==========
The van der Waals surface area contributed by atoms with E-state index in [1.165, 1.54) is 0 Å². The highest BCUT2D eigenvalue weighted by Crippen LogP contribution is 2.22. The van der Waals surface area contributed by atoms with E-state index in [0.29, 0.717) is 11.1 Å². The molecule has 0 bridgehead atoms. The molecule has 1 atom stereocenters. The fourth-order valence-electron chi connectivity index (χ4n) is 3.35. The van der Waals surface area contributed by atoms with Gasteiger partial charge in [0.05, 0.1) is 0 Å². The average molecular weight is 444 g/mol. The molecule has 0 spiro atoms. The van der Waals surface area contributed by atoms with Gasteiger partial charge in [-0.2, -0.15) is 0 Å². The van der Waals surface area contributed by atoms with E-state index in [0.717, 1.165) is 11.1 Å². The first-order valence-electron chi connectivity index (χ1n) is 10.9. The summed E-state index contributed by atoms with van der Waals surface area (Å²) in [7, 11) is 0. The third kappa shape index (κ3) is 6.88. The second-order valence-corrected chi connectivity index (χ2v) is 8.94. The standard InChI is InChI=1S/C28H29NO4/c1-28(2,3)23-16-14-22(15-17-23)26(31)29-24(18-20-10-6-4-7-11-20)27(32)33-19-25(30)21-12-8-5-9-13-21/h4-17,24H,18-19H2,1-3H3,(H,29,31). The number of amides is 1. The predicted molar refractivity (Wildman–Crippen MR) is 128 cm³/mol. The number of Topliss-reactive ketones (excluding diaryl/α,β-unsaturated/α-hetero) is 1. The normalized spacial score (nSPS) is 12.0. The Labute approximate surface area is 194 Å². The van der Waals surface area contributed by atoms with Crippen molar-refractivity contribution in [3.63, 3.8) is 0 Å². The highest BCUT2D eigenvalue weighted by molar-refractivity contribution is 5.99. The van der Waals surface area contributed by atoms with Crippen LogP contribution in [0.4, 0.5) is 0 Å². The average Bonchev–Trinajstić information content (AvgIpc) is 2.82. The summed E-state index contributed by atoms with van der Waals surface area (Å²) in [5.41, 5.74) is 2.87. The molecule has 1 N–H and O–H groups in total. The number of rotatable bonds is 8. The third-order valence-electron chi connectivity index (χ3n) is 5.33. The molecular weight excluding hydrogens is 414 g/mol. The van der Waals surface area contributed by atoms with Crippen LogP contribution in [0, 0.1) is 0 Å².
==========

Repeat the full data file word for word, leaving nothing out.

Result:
The van der Waals surface area contributed by atoms with E-state index in [1.165, 1.54) is 0 Å². The highest BCUT2D eigenvalue weighted by Crippen LogP contribution is 2.22. The van der Waals surface area contributed by atoms with E-state index in [0.29, 0.717) is 11.1 Å². The molecule has 0 bridgehead atoms. The molecule has 1 atom stereocenters. The fourth-order valence-electron chi connectivity index (χ4n) is 3.35. The van der Waals surface area contributed by atoms with Gasteiger partial charge in [0.05, 0.1) is 0 Å². The average molecular weight is 444 g/mol. The molecule has 0 spiro atoms. The van der Waals surface area contributed by atoms with Gasteiger partial charge in [-0.2, -0.15) is 0 Å². The van der Waals surface area contributed by atoms with E-state index in [0.717, 1.165) is 11.1 Å². The first-order valence-electron chi connectivity index (χ1n) is 10.9. The summed E-state index contributed by atoms with van der Waals surface area (Å²) in [7, 11) is 0. The third kappa shape index (κ3) is 6.88. The second-order valence-corrected chi connectivity index (χ2v) is 8.94. The standard InChI is InChI=1S/C28H29NO4/c1-28(2,3)23-16-14-22(15-17-23)26(31)29-24(18-20-10-6-4-7-11-20)27(32)33-19-25(30)21-12-8-5-9-13-21/h4-17,24H,18-19H2,1-3H3,(H,29,31). The number of amides is 1. The predicted molar refractivity (Wildman–Crippen MR) is 128 cm³/mol. The number of Topliss-reactive ketones (excluding diaryl/α,β-unsaturated/α-hetero) is 1. The normalized spacial score (nSPS) is 12.0. The Labute approximate surface area is 194 Å². The van der Waals surface area contributed by atoms with Crippen molar-refractivity contribution in [3.63, 3.8) is 0 Å². The highest BCUT2D eigenvalue weighted by molar-refractivity contribution is 5.99. The van der Waals surface area contributed by atoms with Crippen LogP contribution in [0.4, 0.5) is 0 Å². The average Bonchev–Trinajstić information content (AvgIpc) is 2.82. The summed E-state index contributed by atoms with van der Waals surface area (Å²) in [5.41, 5.74) is 2.87. The molecule has 1 N–H and O–H groups in total. The number of rotatable bonds is 8. The third-order valence-electron chi connectivity index (χ3n) is 5.33. The molecular weight excluding hydrogens is 414 g/mol. The van der Waals surface area contributed by atoms with Crippen LogP contribution in [0, 0.1) is 0 Å².